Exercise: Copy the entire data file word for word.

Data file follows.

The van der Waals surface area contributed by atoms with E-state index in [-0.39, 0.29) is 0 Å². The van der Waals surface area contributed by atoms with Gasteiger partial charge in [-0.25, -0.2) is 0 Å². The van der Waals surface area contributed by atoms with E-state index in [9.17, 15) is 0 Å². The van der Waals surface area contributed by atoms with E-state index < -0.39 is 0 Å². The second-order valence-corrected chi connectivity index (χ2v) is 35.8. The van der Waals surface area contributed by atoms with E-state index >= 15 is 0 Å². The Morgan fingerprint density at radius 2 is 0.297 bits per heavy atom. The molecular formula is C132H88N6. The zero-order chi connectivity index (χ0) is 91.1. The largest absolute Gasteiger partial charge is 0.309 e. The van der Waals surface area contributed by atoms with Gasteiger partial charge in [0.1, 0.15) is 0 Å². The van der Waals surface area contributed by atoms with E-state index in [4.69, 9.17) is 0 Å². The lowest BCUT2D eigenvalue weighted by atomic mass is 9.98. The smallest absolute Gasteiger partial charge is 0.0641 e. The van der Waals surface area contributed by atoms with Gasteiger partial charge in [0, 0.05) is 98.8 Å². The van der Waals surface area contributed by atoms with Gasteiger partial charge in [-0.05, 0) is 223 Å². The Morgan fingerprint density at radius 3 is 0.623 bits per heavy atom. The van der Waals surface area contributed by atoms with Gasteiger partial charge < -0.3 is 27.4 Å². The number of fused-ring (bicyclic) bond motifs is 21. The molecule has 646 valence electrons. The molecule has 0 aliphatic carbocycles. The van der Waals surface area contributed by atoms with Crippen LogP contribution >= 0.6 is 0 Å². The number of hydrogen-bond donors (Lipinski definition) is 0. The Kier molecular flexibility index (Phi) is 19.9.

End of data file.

The van der Waals surface area contributed by atoms with E-state index in [-0.39, 0.29) is 0 Å². The van der Waals surface area contributed by atoms with Gasteiger partial charge in [-0.25, -0.2) is 0 Å². The van der Waals surface area contributed by atoms with E-state index in [9.17, 15) is 0 Å². The van der Waals surface area contributed by atoms with E-state index < -0.39 is 0 Å². The second-order valence-corrected chi connectivity index (χ2v) is 35.8. The van der Waals surface area contributed by atoms with E-state index >= 15 is 0 Å². The Morgan fingerprint density at radius 2 is 0.297 bits per heavy atom. The molecular formula is C132H88N6. The zero-order chi connectivity index (χ0) is 91.1. The largest absolute Gasteiger partial charge is 0.309 e. The van der Waals surface area contributed by atoms with Gasteiger partial charge in [0.1, 0.15) is 0 Å². The van der Waals surface area contributed by atoms with E-state index in [4.69, 9.17) is 0 Å². The lowest BCUT2D eigenvalue weighted by atomic mass is 9.98. The smallest absolute Gasteiger partial charge is 0.0641 e. The van der Waals surface area contributed by atoms with Gasteiger partial charge in [0, 0.05) is 98.8 Å². The van der Waals surface area contributed by atoms with Gasteiger partial charge in [-0.05, 0) is 223 Å². The Morgan fingerprint density at radius 3 is 0.623 bits per heavy atom. The van der Waals surface area contributed by atoms with Gasteiger partial charge < -0.3 is 27.4 Å². The number of fused-ring (bicyclic) bond motifs is 21. The molecule has 646 valence electrons. The molecule has 0 aliphatic carbocycles. The van der Waals surface area contributed by atoms with Crippen LogP contribution >= 0.6 is 0 Å². The number of hydrogen-bond donors (Lipinski definition) is 0. The Kier molecular flexibility index (Phi) is 19.9.